Little Spat on the Perry
Everything's bigger in Texas -- including political scrutiny. If anyone knows that, it's Texas Governor Rick Perry. The longtime Lone Star has taken his share of lumps from the press, despite a popular 14-year run that positioned the state as one of the most financially solvent in the country. Regardless of Texas's success, the media isn't eager to cut the former presidential candidate any slack -- as evidenced by this week's ridiculous overreaction to Perry's statement on homosexuality.
Speaking in San Francisco of all places, the Governor was asked about the decision by state Republicans to support reparative therapy for people with unwanted same-sex attractions. Never one to back away from the issue, Governor Perry made an argument liberals despise -- that homosexual behavior is a choice.
"Whether or not you feel compelled to follow a particular lifestyle or not, you have the ability to decide not to do that," he told the audience. "I may have the genetic coding that I'm inclined to be an alcoholic, but I have the desire not to do that, and I look at the homosexual issue the same way." While not everyone might have used that comparison, the underlying message is an important one: people are responsible for their behavior, regardless of their sexual preferences. Of course, that sends the Left into a blind rage because it implies that homosexuality is, as science suggests, about conduct -- not identity. If it's about conduct, then people can control it. Liberals would rather debate homosexuality as inborn so they can make all the convenient comparisons to civil rights and demand acceptance. In reality, the research does not show that anyone is "born gay" and instead explains homosexuality through a complex mix of developmental factors.
Obviously, homosexual attractions are not a "choice" in the vast majority of cases. But it should be insulting to people with same-sex attractions to claim that they're compelled to act on those attractions. Homosexual or heterosexual, people are responsible for their conduct. Have we come to the point that we are nothing more than our sexual urges? And that's essentially the point Governor Perry was trying to make. But unfortunately for him, there's no room for an honest conversation in Obama's America.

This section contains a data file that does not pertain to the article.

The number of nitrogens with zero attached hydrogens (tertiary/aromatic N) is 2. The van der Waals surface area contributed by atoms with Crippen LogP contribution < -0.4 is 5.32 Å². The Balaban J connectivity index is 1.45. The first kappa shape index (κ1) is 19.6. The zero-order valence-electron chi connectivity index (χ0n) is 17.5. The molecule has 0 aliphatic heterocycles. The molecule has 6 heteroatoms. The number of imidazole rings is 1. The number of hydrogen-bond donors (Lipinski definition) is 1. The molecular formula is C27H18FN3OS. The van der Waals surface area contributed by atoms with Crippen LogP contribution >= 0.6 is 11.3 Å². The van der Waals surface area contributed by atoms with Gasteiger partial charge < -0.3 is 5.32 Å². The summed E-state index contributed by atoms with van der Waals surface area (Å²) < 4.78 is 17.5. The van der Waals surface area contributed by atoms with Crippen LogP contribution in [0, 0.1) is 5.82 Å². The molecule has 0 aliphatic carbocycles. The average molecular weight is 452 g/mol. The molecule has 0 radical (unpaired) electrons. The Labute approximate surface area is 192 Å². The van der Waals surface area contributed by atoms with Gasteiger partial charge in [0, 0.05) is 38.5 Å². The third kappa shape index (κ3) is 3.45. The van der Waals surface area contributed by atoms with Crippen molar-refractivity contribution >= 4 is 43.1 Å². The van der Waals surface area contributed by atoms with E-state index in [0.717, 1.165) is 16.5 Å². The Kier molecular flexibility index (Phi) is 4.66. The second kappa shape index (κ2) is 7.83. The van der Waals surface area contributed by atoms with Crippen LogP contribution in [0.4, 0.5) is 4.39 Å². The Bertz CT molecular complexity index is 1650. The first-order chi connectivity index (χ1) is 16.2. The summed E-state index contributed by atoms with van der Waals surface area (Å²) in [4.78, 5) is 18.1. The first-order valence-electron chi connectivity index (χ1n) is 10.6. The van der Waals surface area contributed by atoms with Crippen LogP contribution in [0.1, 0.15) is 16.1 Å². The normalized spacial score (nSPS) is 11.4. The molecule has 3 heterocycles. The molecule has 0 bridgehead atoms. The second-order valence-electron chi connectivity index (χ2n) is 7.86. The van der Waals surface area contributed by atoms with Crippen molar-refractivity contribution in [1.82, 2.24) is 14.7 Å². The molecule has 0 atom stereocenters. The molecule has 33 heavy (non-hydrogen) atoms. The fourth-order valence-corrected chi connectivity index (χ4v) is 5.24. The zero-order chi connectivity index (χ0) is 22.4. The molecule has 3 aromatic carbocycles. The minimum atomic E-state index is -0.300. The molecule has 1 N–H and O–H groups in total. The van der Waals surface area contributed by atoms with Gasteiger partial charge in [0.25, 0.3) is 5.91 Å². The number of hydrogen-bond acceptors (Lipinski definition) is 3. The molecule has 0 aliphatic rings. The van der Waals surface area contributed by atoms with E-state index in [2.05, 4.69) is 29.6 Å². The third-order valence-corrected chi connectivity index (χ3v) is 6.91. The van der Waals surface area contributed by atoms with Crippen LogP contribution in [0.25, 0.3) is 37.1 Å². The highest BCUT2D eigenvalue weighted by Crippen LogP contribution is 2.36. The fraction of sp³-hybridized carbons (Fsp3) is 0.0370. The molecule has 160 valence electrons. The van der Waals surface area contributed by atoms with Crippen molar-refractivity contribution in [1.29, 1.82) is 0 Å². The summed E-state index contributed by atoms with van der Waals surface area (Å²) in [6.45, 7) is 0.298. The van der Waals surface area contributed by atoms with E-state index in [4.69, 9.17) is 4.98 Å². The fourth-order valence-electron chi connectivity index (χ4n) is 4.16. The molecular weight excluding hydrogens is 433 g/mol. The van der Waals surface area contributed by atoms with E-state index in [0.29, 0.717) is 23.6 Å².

On Thursday, the Governor's office sent out a simple statement reaffirming its commitment to marriage and natural sexuality. "The Governor supports traditional marriage and believes that marriage is between one man and one woman. He has been clear on his position that each state has the right to define marriage to reflect the views of its citizens." Much as liberals despise that little thing called the First Amendment, Governor Perry has the freedom to have that opinion -- even if it isn't politically correct. And there are millions of Americans that are glad he isn't afraid to voice it.
Without Father Ado...
Moms can take on roles of teachers, nurses, chauffeurs, even janitors. But one job they can't fill is dad's. A lot about families has changed since the first Father's Day in 1910. But one thing hasn't -- and that's how important dads are. And that isn't just Hallmark's sentiment but researchers' too. As far back as World War II, psychologists were concerned about the effect of a father's absence on the home. They noticed that children weren't developing relationships as well as other kids whose dads were directly engaged.